I’ve griped about the high incarceration rate in the U.S., and now I have company:
The United States has crossed, for the first time, a dismal threshold: One out of every 100 American adults is in prison, according to the Pew Center on the States. Five states have reached the point where they are spending as much or more on corrections than they do on higher education systems. To place it all in perspective, consider that America has approximately 5% of the world population but about 25% of the world’s prison population.
The fact that violent crime, according to the Justice Department, has dropped over the same three decades of surging prison-population growth poses a complex tangle: Is less crime the product of get-tough enforcement and sentencing, or are we just incarcerating more low-level offenders who don’t need to be in prison? Probably some of both. But whatever the case, the situation is enough to chew on the conscience of any follower of a religion that emphasizes compassion and redemption. Multitudes of Americans are languishing in prison — and it’s all suggestive of something deeper afflicting the soul of the nation.
The article, unfortunately, goes on to feature moralistic hand-wringing on what a problem this is.
One thing I learned from liberals is that moralistic hand-wringing isn’t enough. It’s interesting to note the following today in Barna:
In general, evangelical voters are perceived with a mix of skepticism and respect. Americans are not always sure what to make of evangelicals, but they believe the voting bloc has significant influence. Barna examined eight perceptions of evangelical voters. Four of the statements represented the most widely-held views…(one of them is) that they (Evangelicals) will be spend too much time complaining and not enough time solving problems (59%);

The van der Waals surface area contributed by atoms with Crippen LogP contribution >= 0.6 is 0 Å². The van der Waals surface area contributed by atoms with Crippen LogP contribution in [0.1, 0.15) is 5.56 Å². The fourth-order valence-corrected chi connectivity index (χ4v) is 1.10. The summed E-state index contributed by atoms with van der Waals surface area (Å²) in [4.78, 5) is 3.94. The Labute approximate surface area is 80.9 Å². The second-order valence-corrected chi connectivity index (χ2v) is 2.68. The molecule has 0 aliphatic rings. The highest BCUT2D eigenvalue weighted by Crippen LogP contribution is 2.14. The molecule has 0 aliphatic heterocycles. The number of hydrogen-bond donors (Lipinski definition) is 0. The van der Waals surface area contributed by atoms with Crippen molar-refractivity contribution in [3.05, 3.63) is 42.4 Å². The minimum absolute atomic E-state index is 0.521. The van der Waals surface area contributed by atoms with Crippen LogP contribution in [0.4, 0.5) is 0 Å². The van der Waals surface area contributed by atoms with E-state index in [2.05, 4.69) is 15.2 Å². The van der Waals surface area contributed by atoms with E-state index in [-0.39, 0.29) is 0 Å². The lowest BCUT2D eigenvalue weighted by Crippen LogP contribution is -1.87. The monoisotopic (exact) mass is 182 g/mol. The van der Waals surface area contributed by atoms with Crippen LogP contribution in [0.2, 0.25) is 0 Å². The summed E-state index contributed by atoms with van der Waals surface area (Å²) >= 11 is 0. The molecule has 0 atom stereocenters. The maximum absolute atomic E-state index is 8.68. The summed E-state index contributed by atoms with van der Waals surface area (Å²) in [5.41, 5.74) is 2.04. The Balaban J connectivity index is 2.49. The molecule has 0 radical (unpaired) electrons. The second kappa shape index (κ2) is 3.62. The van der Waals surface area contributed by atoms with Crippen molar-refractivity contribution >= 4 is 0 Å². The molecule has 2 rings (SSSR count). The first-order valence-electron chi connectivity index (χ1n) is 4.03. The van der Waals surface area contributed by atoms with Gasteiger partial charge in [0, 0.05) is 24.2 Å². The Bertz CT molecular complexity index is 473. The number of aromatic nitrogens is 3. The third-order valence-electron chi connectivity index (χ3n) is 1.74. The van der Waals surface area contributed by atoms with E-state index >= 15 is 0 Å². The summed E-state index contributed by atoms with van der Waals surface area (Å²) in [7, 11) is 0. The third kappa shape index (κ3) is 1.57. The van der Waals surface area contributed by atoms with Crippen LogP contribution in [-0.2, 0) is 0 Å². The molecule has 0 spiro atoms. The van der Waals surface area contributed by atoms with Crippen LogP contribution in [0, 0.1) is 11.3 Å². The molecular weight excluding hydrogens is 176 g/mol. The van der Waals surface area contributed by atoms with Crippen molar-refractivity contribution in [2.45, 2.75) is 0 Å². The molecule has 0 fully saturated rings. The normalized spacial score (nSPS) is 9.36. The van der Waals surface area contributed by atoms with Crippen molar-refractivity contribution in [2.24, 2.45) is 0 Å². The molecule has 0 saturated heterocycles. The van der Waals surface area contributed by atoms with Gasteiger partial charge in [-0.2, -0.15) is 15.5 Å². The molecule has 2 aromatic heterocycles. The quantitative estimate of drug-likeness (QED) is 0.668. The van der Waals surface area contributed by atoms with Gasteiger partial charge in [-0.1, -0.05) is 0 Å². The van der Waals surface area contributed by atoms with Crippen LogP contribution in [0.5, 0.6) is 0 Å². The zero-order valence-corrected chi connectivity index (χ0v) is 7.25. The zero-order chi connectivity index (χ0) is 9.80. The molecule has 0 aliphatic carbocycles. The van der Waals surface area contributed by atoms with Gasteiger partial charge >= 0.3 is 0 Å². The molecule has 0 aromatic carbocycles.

So, Evangelicals, if you want to be perceived as superior to the liberals, stop complaining and start solving!
Our incarceration rate, IMHO, is the result of two major factors (outside of the vagaries of the criminal justice system, which are many.)
The first is that too many people in this country have life views and styles that are bascially dysfunctional and undisciplined without the social checks of either community or state to counteract them. That’s a broad statement that takes into consideration the basic nature of the country, the lack of values and discipline that our state schools can or will inculate in our children, the breakdown of the family and the lack of encouragement to put it back together, “community leaders” who encourage unproductive behaviour to perpetuate their community’s need for them, and of course this. In a country where freedom is upheld by self-discipline and a sense of responsibility rather than order being solely imposed from above, it’s important for non-governmental institutions to take their part. For reasons both related to the state (and some not,) they don’t.
The second should be self-evident but isn’t: we have too many laws on the books. The more laws on the books, the more people are likely to violate them. It’s that simple. Passing a new law for every problem that arises is a reflex response we need to curb. It’s why, for example, Congress has been the opposite of progress for along time.
Evangelicals should think about the latter more carefully than they do. Face it: if we thought laws and rules were the answer, we should try the following way:
This day have those who disbelieve despaired of harming your religion. So fear them not, but fear ME. This day have I perfected your religion for you and completed MY favour upon you and have chosen for you Islam as religion. (Qur’an, 5:3)